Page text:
The market is an archaic institution that has long outlived whatever usefulness it may have once had. This is vindicated every single day as new technologies render this antiquated mode of distribution unnecessary. Copyright laws, enacted to protect private profits, induce a situation of artificial scarcity. The open source movement defiantly challenges the reactionary desperation of private corporations to privatize resources that should be available to all in their last bid to maintain artificial scarcity. What is more, future technologies, such as advanced robotics, molecular nanotechnology (MNT), sophisticated 3D printing, pervasive cloud computing, biotechnology, sustainable energy, etc., are simply incompatible with production for exchange. These technologies will likely prove highly disruptive to capitalism, but primarily because they strike at the heart of exchange value—and so would present problems for market socialism also.

Anyways, considering that this thread is not in the opposing ideologies forum, we should be considering the market outside of capitalism, and we should focus on market socialism in particular.

Virtually everything I have discussed applies to market socialism as well as capitalism. I have deliberately avoided attaching the label of "capitalist" to the word market in my criticism for a reason.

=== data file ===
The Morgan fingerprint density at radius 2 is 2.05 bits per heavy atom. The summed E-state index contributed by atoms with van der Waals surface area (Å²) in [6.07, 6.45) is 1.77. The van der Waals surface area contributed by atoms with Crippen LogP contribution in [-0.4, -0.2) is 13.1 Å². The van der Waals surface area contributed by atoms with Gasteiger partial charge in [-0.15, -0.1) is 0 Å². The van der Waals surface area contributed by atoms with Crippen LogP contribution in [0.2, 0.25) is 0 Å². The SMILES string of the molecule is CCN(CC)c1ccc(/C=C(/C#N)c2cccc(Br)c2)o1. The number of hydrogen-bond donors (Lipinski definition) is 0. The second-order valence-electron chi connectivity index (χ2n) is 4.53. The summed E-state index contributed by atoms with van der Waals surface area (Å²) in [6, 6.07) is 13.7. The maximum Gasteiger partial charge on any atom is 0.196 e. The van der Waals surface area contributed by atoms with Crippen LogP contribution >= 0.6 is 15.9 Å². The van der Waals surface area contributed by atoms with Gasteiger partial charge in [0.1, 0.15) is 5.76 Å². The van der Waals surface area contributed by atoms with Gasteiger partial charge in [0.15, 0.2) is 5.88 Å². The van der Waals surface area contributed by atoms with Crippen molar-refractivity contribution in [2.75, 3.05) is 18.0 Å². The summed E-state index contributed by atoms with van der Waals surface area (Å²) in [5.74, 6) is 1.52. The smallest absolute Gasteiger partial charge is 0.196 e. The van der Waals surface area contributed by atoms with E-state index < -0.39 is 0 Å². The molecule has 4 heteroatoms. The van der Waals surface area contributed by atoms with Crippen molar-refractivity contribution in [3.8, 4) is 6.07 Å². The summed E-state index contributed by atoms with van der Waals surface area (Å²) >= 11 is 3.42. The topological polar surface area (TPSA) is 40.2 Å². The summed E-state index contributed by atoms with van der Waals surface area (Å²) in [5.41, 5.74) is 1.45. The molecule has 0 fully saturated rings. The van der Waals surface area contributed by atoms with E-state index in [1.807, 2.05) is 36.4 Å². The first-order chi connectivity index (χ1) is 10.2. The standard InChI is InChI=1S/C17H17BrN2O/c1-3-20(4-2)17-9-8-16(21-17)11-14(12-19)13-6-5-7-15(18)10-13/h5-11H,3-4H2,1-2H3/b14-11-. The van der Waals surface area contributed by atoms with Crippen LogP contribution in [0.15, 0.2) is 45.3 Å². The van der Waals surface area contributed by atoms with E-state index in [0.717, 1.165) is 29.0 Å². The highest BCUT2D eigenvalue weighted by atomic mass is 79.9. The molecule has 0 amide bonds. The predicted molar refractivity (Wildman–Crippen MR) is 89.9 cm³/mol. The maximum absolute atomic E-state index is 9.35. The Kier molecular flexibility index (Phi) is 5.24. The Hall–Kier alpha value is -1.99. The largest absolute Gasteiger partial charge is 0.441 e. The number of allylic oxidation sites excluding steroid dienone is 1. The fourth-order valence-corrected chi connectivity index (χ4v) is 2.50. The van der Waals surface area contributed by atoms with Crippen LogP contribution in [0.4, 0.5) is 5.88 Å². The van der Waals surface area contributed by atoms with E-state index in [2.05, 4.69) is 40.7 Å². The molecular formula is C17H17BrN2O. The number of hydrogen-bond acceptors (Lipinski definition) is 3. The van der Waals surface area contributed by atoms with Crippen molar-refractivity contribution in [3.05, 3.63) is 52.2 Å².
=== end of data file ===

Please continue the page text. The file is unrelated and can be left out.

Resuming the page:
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I finally got it done.

Post by Uberak on Sun May 05, 2013 4:31 pm

And the workers would be so happy to make products for the consumer council's demands, instead of making products for their own benefit. You're also forgetting that the market is composed of the people. This is different from the whole 'consumer democracy' narrative. What I mean is that the market is a sort of anarchy where individuals make mutual deals for their own benefit. In fact, what is the advantage of coordinately the social labor process directly? Also, there is information technology right now. Individuals can read up about the enterprises if they want to or can. And, you still have to labor to survive, since if you don't, there wouldn't be any commodities within the economy, all needs would be unfulfilled. The difference is that a market has the individual labor for his own benefit, while decentralized planning has the worker laboring for the collective of which he is a part of.

Okay. Considering we are talking about markets as a separate force from any sort of class system, social position doesn't factor over here.

What I meant by the subjective theory of value was about how you talked about commodity fetishism having consumers forget about the labor that was involved in producing the product. Of course, this can be explained by capitalists trying to justify exploitation by avoiding the whole question altogether. I was not criticizing you.

If two economic processes ultimately create the same conclusion such as producing products that are useful for people, you should go for the process that requires the least amount of government intervention. I do not see the problem with accumulation of wealth as long as it doesn't establish an economic rulership of one individual over another.